Co-ordinates: 59° 26’ 03” S, 64° 04’ 15” W
Air Temperature: 3,3°C
Pressure: 993 hPa
Today was a day at sea, so there would have been the chance to sleep-in a bit, but at 07:00 I got up. The weather forecast was right; the beginning of the Drake Passage was a bit windy and for that we were experiencing a bit of a movement.
When I went to The Restaurant, I met my colleague Hans-Peter, our Austrian botanist. He is also an early bird, and we had a nice breakfast with no rush. Normally my breakfasts are a bit rushed as we often have to be ready for a landing a half hour after The Restaurant opens in the morning. Today we had plenty of time, and we enjoyed an extra cup of coffee.
At 10:00 our Expedition Leader Conrad gave his talk “The World of Silver Explorer”. He spoke a bit about the interesting history of the vessel, all her former names and the last two major conversions, in which he was involved. Also he gave a view behind the scenes on future cruise development. Amazing what all is to be considered before a new itinerary will be decided and published. As Conrad is also Silversea’s Director of Expeditions, he is obviously the right person to explain this!
Later I met our ornithologist Will. He had been quite a while outside to look at the birds behind the ship. Three different species of albatrosses followed us. We discussed a bit the different theories on how birds navigate. Some guests joined us with their opinion and some further questions on that topic.
Recap & Briefing was scheduled for 17:00. The Briefing didn’t take too long, as tomorrow was another day at sea. Robin Aiello, our marine biologist, spoke about fishes in Antarctica. Our botanist Hans-Peter spoke about kelp, and Juan Carlos, our other geologist, discussed a poem about the different sides of sleeping bags, which had been written during the Scott Expedition up. It was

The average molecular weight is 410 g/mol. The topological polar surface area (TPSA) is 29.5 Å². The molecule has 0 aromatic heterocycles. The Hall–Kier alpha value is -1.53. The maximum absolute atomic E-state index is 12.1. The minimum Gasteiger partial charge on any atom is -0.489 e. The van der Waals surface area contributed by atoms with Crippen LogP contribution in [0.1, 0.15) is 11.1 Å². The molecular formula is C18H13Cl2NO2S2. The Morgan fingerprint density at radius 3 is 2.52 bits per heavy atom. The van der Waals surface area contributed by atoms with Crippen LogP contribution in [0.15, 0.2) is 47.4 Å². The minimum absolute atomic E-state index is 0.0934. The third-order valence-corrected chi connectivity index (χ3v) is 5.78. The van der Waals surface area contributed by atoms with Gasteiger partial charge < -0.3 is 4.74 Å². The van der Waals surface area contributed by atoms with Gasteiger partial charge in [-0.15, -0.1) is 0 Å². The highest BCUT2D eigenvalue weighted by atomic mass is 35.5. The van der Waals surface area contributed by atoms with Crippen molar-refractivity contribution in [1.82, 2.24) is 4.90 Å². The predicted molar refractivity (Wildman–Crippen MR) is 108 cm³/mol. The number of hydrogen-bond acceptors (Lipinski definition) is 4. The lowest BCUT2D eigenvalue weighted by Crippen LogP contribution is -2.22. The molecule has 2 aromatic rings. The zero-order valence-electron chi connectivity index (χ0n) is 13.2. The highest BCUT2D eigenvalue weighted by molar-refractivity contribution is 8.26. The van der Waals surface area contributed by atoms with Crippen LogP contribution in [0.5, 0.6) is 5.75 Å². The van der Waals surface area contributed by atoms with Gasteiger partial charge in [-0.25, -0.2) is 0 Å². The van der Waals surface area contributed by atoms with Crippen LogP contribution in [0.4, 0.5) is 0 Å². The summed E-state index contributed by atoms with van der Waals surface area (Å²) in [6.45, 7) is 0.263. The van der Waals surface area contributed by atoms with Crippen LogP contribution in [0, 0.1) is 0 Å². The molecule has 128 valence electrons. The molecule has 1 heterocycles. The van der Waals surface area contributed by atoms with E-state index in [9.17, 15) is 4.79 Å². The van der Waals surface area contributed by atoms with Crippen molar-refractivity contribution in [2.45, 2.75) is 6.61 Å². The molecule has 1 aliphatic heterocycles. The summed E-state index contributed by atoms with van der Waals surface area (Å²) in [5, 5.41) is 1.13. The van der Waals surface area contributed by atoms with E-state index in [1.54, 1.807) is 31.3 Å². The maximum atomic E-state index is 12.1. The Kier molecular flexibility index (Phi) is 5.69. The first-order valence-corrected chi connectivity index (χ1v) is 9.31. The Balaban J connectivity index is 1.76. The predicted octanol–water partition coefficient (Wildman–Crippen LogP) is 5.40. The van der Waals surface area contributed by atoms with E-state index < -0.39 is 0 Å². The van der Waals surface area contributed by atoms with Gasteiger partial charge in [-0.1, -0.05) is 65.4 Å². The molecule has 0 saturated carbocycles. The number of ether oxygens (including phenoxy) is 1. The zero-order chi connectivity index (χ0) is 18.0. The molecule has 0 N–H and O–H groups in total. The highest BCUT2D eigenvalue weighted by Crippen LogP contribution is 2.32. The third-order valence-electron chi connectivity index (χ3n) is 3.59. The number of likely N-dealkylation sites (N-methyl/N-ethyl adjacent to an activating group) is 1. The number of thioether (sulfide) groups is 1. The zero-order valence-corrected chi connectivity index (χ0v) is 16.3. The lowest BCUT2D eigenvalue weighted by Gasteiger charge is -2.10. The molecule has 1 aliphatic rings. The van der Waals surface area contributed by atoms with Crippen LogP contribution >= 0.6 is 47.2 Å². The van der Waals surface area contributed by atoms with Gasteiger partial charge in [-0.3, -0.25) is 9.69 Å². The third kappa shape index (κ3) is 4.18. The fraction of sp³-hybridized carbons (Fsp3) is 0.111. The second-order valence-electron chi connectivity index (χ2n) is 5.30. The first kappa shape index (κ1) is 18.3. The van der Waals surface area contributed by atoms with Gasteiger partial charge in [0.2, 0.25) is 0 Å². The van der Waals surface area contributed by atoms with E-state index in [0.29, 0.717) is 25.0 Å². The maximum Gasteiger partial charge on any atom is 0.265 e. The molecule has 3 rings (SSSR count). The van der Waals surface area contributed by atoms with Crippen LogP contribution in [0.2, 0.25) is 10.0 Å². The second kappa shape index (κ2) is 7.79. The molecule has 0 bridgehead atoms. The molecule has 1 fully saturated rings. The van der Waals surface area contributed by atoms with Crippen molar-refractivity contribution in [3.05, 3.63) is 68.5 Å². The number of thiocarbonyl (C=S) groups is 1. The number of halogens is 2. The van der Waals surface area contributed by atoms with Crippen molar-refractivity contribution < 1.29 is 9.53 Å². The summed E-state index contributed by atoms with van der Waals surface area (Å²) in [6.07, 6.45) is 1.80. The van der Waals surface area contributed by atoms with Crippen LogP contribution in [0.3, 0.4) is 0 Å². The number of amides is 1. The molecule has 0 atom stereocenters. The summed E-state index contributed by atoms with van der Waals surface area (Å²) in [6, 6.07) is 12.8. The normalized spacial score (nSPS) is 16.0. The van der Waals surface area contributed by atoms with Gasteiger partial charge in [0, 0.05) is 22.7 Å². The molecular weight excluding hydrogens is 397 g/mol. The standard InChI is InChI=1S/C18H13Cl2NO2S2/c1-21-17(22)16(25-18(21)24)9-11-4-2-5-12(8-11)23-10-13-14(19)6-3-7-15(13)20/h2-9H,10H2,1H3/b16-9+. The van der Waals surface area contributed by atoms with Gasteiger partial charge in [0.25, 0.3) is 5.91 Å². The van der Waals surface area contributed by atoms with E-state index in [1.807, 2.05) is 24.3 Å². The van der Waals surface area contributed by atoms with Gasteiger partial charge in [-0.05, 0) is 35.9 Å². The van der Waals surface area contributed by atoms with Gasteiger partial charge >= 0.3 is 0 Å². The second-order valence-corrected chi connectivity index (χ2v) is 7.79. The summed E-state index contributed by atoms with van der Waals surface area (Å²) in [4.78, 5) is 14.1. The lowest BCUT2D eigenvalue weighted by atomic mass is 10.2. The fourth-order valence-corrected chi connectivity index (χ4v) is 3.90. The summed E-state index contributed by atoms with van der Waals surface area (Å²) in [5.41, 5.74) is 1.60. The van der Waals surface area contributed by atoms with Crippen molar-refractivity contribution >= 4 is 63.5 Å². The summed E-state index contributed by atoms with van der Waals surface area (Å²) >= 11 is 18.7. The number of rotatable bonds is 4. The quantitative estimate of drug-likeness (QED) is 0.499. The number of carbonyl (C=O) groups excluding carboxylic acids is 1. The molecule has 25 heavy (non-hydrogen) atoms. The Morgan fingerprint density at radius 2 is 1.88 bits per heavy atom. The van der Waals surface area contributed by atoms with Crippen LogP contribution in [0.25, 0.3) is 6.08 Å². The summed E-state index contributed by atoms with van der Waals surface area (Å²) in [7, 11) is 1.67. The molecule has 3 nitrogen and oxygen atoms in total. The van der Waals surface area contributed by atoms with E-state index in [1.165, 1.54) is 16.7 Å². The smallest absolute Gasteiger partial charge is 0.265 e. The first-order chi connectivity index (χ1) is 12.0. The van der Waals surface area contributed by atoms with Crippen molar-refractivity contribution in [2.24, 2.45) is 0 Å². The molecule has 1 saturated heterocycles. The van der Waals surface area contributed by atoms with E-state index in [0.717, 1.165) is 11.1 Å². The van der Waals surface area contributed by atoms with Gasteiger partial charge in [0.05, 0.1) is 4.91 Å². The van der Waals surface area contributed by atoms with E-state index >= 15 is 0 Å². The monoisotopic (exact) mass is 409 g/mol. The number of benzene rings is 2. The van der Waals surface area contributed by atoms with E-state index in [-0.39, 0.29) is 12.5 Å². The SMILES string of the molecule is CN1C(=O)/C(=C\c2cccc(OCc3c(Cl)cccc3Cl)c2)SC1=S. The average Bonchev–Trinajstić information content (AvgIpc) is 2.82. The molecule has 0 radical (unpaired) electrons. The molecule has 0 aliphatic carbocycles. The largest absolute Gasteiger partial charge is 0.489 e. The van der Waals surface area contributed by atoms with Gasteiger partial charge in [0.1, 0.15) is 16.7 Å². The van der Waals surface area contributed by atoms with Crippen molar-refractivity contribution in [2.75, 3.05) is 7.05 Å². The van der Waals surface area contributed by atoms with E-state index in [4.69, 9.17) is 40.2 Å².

I thought to become – at the end of the cruise – a bit more personal and showed my stamp collection. For years I have collected stamps related to geological topics. So today I showed a collection related to climate change and ice core drilling. Will summarized the birds of our trip, and once again we got to see them all. How exciting was that!(?) Lastly, Peter talked about the women of Antarctica – a topic not often paid attention to by historians.
After that I had to quickly change as the Captain’s Farwell Cocktail Party was on next. Always a strange feeling when suddenly a trip comes to an end. Once again the time has passed so fast over the last 9 days. Anyhow, as Captain Adam Boczek said, we had a really good trip with very good weather. As is tradition, he called many of the crew on stage so that they could say “Good-Bye” to our guests. Another superb dinner followed.